Looking Up Data in Excel 2010 with HLOOKUP and VLOOKUP
The most popular of the lookup functions in Excel 2010 are HLOOKUP (for Horizontal Lookup) and VLOOKUP (for Vertical Lookup). These functions are located in the Lookup & Reference category on the Formulas tab of the Ribbon and in the Insert Function dialog box. They are part of a powerful group of functions that can return values by looking them up in data tables.
The HLOOKUP function searches horizontally (left to right) the topmost row of a Lookup table until it locates a value that matches or nearly matches the one that you’re looking up. The VLOOKUP function searches vertically (top to bottom) the leftmost column of a Lookup table until it locates a value that matches or nearly matches the one you’re looking up.
When using the VLOOKUP and HLOOKUP functions, the text or numeric entries in the Lookup column or row (that is, the leftmost column of a vertical Lookup table or the top row of a horizontal Lookup table) must be unique. These entries must also be arranged or sorted in ascending order; that is, alphabetical order for text entries, and lowest-to-highest order for numeric entries.
The HLOOKUP function uses the following syntax:
The VLOOKUP function follows the nearly identical syntax:
In both functions, the lookup_value argument is the value that you want to look up in the table, and table_array is the cell range or name of the table that contains both the value to look up and the related value to return. The row_index_num argument in the HLOOKUP function is the number of the row whose value you want to return; the col_index_num argument in the VLOOKUP function is the number of the column whose value you want to return.
The optional range_lookup argument in both the VLOOKUP and the HLOOKUP functions is the logical TRUE or FALSE that specifies whether you want Excel to find an exact or approximate match for the lookup_value in the table_array. When you specify TRUE or omit the range_lookup argument, Excel finds an approximate match. When you specify FALSE as the range_lookup argument, Excel finds only exact matches.
Finding approximate matches pertains only to when you’re looking up numeric entries (rather than text). When Excel doesn’t find an exact match in this Lookup column or row, it locates the next highest value that doesn’t exceed the lookup_value argument and then returns the value in the column or row designated by the col_index_num or row_index_num arguments.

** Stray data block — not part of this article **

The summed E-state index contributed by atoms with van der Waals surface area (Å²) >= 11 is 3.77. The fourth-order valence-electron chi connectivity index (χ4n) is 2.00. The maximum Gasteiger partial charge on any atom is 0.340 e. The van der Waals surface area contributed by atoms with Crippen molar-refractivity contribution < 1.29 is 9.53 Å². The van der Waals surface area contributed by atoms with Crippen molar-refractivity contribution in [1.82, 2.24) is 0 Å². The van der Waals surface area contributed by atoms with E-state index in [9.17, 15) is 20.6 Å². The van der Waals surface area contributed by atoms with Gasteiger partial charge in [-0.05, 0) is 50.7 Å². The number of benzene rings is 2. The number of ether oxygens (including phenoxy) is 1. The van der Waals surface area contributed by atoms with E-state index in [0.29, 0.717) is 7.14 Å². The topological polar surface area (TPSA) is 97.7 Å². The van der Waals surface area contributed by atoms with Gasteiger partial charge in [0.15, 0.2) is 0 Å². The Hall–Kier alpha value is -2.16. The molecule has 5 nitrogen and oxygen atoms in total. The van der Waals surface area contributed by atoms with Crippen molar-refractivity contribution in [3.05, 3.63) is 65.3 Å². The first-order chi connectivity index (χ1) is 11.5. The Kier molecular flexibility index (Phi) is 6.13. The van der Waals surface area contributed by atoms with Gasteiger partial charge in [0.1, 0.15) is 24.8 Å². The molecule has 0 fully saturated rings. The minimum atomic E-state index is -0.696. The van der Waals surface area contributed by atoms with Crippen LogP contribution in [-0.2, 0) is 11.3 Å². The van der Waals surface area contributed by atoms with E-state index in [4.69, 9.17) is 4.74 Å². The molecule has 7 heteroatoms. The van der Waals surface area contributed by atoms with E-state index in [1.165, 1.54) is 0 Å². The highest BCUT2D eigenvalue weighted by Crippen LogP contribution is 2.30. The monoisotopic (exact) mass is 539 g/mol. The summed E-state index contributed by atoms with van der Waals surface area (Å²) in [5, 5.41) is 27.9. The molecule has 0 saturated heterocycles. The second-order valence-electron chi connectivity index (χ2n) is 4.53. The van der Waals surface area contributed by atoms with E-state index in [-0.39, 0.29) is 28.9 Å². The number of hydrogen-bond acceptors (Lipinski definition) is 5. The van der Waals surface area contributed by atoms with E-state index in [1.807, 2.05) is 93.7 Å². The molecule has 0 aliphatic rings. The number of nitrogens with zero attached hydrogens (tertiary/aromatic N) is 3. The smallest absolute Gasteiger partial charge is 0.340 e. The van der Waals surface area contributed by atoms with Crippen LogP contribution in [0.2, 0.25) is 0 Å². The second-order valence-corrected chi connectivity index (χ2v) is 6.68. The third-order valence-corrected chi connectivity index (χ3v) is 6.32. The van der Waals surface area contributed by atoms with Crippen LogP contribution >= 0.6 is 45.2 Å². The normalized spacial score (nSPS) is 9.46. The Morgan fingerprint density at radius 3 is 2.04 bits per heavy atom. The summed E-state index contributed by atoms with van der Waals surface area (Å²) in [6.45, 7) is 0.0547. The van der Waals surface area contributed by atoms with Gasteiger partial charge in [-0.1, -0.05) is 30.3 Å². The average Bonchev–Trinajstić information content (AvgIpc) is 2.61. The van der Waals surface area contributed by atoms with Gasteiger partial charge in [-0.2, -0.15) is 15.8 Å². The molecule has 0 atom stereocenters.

The figure below shows an example of using the VLOOKUP function to return either a 15% or 20% tip from a tip table. Cell F3 contains the VLOOKUP function:
This formula returns the amount of the tip based on the tip percentage in cell F1 and the pretax amount of the check in cell F2.
To use this tip table, enter the percentage of the tip (15% or 20%) in cell F1 (named Tip_Percentage) and the amount of the check before tax in cell F2 (named Pretax_Total). Excel then looks up the value that you enter in the Pretax_Total cell in the Lookup table, which includes the cell range A2:C101 and is named Tip_Table.
Excel then moves down the values in the first column of Tip_Table until it finds a match. If Excel finds that the value entered in the Pretax_Total cell ($16.50 in this example) doesn’t exactly match one of the values in the first column of Tip_Table, the program continues to search down the comparison range until it encounters the first value that exceeds the pretax total (17.00 in cell A19 in this example). Excel then moves back up to the previous row in the table and returns the value in the column that matches the col_index_num argument of the VLOOKUP function (this is because the optional range_lookup argument has been omitted from the function).
Notice that the col_index_num argument uses an IF statement to determine which column’s value to return. In this case, if the Tip_Percentage value is 0.15, then the function returns the value in the second column of the table. Otherwise, it returns the value in the third column of the same row.